The McPlant in the works in Sweden and Denmark

With so much news flooding in about the bio-engineered meat, it’s really just about time McDonalds step up its game since BurgerKing’s Impossible Whopper. The fact that it’s made from meat but not from real meat raises a lot of questions. The two meat substitute brands are definitely revolutionary in providing vegan and vegetarian options as over the years it has been taking headlines. 

So what is it?

Basically the two brands, Impossible Foods and Beyond Meat aren’t actually meat to begin with. The whole concept is to provide meat substitutes with plant proteins to mimic meat. While that is interesting enough, the taste however is what sets it apart from real and faux meat. Many have said that the meat substitute tastes similarly close enough to meat. 

Moreover, Beyond Meat has gone beyond. The two differences based on visual is after its cooked is one ‘bleeds’ while the other doesn’t. Why is that? Beyond Meat uses pea protein while Impossible Food uses soy protein. This crucial ingredient, Soy Leghemoglobin is what makes the meat bleed after cooking.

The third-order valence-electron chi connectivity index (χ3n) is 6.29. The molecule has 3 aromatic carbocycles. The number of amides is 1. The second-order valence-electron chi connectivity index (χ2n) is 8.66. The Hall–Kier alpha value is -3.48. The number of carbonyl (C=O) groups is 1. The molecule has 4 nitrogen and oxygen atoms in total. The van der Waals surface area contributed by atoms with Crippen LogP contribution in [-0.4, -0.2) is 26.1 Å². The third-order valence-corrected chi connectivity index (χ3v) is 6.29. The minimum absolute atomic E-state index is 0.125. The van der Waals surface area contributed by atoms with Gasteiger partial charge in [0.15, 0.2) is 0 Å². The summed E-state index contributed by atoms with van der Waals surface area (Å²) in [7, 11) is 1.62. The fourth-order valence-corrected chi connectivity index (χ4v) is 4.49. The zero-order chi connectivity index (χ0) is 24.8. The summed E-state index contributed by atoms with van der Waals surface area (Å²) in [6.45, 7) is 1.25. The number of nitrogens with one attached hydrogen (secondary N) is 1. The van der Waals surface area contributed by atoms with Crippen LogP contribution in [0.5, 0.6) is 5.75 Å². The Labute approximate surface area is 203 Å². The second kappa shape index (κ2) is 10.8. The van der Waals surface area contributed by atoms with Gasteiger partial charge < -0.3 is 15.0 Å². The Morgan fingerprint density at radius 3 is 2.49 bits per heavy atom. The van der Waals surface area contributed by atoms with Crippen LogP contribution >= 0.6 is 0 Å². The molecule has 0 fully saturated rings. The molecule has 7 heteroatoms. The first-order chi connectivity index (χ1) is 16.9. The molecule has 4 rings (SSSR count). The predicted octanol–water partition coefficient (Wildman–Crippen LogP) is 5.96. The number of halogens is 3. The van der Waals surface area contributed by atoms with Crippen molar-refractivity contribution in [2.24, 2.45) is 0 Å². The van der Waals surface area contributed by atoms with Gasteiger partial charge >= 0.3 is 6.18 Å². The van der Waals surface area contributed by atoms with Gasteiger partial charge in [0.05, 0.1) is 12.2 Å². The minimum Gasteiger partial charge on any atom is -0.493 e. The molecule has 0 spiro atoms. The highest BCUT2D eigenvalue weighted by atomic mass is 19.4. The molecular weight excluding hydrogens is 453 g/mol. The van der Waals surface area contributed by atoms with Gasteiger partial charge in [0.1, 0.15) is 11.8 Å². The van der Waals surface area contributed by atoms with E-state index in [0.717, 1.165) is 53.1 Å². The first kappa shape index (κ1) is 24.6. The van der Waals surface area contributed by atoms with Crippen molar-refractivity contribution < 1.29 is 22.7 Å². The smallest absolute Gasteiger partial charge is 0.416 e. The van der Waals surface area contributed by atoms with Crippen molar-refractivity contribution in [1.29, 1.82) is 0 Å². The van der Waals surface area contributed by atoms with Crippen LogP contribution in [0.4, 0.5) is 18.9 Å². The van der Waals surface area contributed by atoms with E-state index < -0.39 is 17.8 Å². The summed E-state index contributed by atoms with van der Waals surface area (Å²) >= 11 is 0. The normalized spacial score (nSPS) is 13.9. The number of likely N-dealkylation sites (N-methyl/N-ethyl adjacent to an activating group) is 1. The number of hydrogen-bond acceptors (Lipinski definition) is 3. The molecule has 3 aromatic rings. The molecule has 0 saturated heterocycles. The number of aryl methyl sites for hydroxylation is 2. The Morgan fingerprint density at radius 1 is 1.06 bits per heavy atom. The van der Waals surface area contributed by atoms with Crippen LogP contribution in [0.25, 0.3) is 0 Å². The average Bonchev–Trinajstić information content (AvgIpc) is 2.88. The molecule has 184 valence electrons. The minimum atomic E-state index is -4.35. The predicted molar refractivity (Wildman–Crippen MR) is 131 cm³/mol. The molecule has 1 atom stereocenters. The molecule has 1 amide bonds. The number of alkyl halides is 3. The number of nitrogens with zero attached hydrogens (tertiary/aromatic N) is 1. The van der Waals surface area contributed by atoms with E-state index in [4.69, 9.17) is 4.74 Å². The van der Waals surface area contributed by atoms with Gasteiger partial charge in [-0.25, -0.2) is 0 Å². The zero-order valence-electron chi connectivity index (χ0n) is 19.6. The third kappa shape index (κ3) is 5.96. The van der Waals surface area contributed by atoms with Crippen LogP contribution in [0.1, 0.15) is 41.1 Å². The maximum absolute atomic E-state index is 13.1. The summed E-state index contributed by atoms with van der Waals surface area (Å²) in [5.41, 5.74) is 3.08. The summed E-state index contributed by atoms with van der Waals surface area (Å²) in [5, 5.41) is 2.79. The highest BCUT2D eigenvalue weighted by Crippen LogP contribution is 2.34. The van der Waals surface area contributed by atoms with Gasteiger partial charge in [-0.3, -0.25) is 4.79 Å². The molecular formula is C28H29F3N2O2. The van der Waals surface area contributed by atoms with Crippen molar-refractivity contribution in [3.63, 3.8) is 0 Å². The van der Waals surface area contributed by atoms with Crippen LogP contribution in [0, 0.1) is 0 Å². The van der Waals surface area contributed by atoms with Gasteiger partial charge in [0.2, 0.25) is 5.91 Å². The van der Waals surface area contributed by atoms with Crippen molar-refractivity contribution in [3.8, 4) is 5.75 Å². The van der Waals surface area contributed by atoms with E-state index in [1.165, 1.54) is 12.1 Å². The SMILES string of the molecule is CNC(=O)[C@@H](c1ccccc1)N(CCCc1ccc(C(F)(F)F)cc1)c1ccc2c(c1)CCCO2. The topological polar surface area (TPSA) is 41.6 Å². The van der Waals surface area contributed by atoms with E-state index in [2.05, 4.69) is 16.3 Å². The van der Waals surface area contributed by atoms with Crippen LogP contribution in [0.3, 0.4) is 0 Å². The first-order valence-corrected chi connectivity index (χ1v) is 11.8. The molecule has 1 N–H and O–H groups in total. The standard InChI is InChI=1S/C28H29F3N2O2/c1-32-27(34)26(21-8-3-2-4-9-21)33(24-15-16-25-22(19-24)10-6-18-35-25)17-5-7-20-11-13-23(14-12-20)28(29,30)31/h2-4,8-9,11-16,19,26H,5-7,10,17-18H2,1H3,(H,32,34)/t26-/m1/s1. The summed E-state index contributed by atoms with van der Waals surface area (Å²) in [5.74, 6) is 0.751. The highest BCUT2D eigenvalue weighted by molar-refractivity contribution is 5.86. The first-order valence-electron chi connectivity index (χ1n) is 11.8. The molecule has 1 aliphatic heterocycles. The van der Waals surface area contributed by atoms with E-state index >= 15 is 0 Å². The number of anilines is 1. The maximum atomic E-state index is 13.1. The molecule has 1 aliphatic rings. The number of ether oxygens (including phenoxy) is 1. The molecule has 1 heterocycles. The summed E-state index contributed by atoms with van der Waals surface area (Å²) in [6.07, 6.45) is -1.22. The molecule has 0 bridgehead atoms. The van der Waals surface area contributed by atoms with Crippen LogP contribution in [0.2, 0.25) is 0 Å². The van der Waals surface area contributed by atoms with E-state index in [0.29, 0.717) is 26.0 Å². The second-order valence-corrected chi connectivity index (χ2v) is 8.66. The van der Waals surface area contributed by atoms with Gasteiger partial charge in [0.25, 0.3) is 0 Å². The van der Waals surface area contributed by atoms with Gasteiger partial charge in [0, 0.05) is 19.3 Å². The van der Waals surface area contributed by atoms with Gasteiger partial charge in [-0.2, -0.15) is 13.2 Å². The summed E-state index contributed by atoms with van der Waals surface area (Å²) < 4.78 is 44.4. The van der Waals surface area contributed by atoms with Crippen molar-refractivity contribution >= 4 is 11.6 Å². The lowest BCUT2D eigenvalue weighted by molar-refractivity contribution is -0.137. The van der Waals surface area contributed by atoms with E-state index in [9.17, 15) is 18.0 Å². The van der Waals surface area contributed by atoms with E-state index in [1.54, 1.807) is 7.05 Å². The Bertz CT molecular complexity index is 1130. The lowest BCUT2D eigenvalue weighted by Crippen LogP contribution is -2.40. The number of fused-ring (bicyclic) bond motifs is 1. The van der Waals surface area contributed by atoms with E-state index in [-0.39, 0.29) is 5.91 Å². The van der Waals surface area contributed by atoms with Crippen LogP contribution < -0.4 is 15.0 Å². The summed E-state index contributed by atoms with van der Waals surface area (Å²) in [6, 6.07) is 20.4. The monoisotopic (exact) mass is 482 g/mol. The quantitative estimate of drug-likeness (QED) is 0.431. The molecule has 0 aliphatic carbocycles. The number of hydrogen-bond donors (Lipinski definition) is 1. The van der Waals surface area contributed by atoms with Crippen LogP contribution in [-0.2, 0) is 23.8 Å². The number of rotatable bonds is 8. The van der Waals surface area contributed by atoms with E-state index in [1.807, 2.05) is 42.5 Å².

However, that differentiating ingredient is just to mimic real meat. It is also important to note that both brands and its offerings are vegan friendly since neither contains any animal products of by-products.

The McPlant


A McDonald’s “PLT” burger with a Beyond Meat plant-based patty.

Now, McDonalds has begun its market testing McPlant in January and will last until March 15th in Sweden and April 12th in Denmark. Based on the reception in the Scandinavian market, it’ll be first evaluated before other markets receive it. 

Of equal importance, the patties will be cooked on the same grill with its beef counterpart. Making it not exactly vegan. A press release from McDonald’s Sweden suggests that it’ll be an option for “flexitarians” – people who are loosely vegetarian but still eat some meat.

McDonald’s McPlant is the company’s move in the changing fast food trend with plant-based meat. Since other fast food companies have been on the bandwagon of offering substitute meat in its products to cater a larger market.